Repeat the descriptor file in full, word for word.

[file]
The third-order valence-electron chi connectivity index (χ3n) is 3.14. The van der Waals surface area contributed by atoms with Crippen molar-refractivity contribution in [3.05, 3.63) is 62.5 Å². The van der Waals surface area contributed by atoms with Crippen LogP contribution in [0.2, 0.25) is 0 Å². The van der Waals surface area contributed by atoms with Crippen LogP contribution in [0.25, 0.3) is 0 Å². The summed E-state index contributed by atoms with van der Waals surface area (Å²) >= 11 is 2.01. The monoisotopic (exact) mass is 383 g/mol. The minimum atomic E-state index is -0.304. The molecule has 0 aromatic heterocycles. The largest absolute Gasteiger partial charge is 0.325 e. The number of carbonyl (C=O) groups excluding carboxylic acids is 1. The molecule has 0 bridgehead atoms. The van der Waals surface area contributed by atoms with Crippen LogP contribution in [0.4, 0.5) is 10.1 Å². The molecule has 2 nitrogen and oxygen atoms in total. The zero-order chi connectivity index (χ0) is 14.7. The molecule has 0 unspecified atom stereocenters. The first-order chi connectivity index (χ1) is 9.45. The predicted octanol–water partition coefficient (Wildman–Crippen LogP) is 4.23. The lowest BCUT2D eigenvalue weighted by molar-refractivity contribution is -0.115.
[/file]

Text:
The third-order valence-electron chi connectivity index (χ3n) is 3.14. The van der Waals surface area contributed by atoms with Crippen molar-refractivity contribution in [3.05, 3.63) is 62.5 Å². The van der Waals surface area contributed by atoms with Crippen LogP contribution in [0.2, 0.25) is 0 Å². The van der Waals surface area contributed by atoms with Crippen LogP contribution in [0.25, 0.3) is 0 Å². The summed E-state index contributed by atoms with van der Waals surface area (Å²) >= 11 is 2.01. The monoisotopic (exact) mass is 383 g/mol. The minimum atomic E-state index is -0.304. The molecule has 0 aromatic heterocycles. The largest absolute Gasteiger partial charge is 0.325 e. The number of carbonyl (C=O) groups excluding carboxylic acids is 1. The molecule has 0 bridgehead atoms. The van der Waals surface area contributed by atoms with Crippen LogP contribution in [0.4, 0.5) is 10.1 Å². The molecule has 2 nitrogen and oxygen atoms in total. The zero-order chi connectivity index (χ0) is 14.7. The molecule has 0 unspecified atom stereocenters. The first-order chi connectivity index (χ1) is 9.45. The predicted octanol–water partition coefficient (Wildman–Crippen LogP) is 4.23. The lowest BCUT2D eigenvalue weighted by molar-refractivity contribution is -0.115.